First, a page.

Federal Reserve Vice Chairman Donald Kohn and New York Fed Bank President William Dudley are quoted as saying that they have virtually no worries about inflation. Writes Bloomberg,
Vice Chairman Donald Kohn, speaking yesterday in Nashville, Tennessee, said the Fed has loaned to "sound" borrowers and plans to disclose more about such credit. New York Fed Bank President William Dudley, speaking at the same conference, said he's "not worried at all that" a doubling in the central bank’s balance sheet to $2.19 trillion will spur inflation.
These are strong words from Fed officials, as "sound" may not be the first word a disinterested observer would choose to describe institutions that have recently been in need of Fed loans. And while it's nice to know that Dudley is "not worried at all," we wonder if he was at all worried about the housing market back in 2006.
One thing seems clear: When public officials sense a need to speak unequivocally on an issue that at best warrants equivocation, you know there is reason for concern. Usually, we hear this kind of talk from countries vulnerable to attacks on their currency or from desperate borrowers in need of putting on a good face to maintain the confidence of their lenders.
Bloomberg goes on to say:
The increased credit has provoked concerns prices will surge. Central bank officials are "dramatically underplaying the risks and liability side of the balance sheet," former St. Louis Fed President William Poole said in an interview at the conference.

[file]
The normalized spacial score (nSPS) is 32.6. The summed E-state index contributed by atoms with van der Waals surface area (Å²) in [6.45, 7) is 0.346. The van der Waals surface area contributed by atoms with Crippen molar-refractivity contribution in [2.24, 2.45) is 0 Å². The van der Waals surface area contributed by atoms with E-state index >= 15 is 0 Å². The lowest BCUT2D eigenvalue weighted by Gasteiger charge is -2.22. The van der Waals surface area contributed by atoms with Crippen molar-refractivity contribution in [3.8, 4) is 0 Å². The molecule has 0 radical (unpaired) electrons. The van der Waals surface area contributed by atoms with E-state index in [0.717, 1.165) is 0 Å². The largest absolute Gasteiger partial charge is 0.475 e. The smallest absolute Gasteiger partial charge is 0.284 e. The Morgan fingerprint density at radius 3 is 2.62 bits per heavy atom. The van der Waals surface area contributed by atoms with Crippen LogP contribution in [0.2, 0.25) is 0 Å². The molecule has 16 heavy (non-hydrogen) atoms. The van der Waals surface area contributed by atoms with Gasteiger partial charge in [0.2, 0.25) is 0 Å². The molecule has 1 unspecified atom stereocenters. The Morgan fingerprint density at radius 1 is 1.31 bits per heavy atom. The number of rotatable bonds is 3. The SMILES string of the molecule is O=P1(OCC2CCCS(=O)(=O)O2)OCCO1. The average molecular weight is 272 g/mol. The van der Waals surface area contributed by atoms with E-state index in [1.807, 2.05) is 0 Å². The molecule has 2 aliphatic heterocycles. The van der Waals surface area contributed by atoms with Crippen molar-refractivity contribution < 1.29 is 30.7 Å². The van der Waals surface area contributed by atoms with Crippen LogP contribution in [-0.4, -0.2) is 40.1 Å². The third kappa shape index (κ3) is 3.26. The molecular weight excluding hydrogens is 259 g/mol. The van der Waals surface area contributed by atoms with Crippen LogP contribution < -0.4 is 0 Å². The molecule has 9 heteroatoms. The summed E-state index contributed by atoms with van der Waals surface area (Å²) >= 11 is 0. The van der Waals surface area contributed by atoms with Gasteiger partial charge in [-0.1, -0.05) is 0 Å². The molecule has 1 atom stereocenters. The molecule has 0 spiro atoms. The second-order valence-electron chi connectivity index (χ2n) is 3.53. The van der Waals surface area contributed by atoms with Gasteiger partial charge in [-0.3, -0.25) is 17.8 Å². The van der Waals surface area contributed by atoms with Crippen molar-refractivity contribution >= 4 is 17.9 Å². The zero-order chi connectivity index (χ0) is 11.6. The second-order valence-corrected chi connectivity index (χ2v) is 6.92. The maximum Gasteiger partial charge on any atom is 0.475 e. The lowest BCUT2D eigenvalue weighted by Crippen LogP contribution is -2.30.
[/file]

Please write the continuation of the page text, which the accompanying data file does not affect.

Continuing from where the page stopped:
"We are very vulnerable to an inflation explosion," said Poole, a senior economic adviser to Merk Investments LLC in Palo Alto, California.
When given a choice to believe a former government official who clearly knows the subject at hand, or a current government official with a vested interest in the success of current policy, we are inclined to choose the former. Certainly, when you have someone of Poole's stature making an unequivocal statement as to our vulnerability to accelerating inflation, one might expect Fed officials to address the concern a bit less glibly than to say they are "not worried at all."
Ironically, it was Kohn himself, perhaps speaking during a moment of unscripted freedom, who said earlier this month that "the trick will be unwinding this balance sheet in a timely way to avoid inflation."
Disclosure: No positions in TBT or TLT; short 30-Year Treasury Bond futures.